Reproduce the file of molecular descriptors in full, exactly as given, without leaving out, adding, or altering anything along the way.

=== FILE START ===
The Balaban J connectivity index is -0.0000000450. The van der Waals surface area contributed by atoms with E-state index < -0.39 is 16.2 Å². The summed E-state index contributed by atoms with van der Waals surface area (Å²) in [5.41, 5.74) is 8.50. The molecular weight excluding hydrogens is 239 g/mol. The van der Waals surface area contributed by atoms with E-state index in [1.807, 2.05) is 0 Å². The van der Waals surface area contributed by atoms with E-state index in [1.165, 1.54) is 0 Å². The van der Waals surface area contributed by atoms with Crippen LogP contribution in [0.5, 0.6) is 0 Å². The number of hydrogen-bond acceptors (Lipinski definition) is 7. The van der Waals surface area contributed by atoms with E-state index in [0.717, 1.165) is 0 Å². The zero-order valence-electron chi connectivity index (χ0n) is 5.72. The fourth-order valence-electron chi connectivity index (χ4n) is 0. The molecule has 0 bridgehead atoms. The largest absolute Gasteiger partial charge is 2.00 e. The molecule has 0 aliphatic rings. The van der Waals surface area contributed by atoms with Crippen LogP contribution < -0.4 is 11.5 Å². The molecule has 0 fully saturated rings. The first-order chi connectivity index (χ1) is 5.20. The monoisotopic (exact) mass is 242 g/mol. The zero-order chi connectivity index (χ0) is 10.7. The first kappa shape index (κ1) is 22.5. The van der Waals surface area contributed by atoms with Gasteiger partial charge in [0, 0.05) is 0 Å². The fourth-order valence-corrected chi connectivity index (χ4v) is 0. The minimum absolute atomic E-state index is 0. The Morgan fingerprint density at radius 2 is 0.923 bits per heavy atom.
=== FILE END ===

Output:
The Balaban J connectivity index is -0.0000000450. The van der Waals surface area contributed by atoms with E-state index < -0.39 is 16.2 Å². The summed E-state index contributed by atoms with van der Waals surface area (Å²) in [5.41, 5.74) is 8.50. The molecular weight excluding hydrogens is 239 g/mol. The van der Waals surface area contributed by atoms with E-state index in [1.807, 2.05) is 0 Å². The van der Waals surface area contributed by atoms with E-state index in [1.165, 1.54) is 0 Å². The van der Waals surface area contributed by atoms with Crippen LogP contribution in [0.5, 0.6) is 0 Å². The number of hydrogen-bond acceptors (Lipinski definition) is 7. The van der Waals surface area contributed by atoms with E-state index in [0.717, 1.165) is 0 Å². The zero-order valence-electron chi connectivity index (χ0n) is 5.72. The fourth-order valence-electron chi connectivity index (χ4n) is 0. The molecule has 0 bridgehead atoms. The largest absolute Gasteiger partial charge is 2.00 e. The molecule has 0 aliphatic rings. The van der Waals surface area contributed by atoms with Crippen LogP contribution < -0.4 is 11.5 Å². The molecule has 0 fully saturated rings. The first-order chi connectivity index (χ1) is 5.20. The monoisotopic (exact) mass is 242 g/mol. The zero-order chi connectivity index (χ0) is 10.7. The first kappa shape index (κ1) is 22.5. The van der Waals surface area contributed by atoms with Gasteiger partial charge in [0, 0.05) is 0 Å². The fourth-order valence-corrected chi connectivity index (χ4v) is 0. The minimum absolute atomic E-state index is 0. The Morgan fingerprint density at radius 2 is 0.923 bits per heavy atom.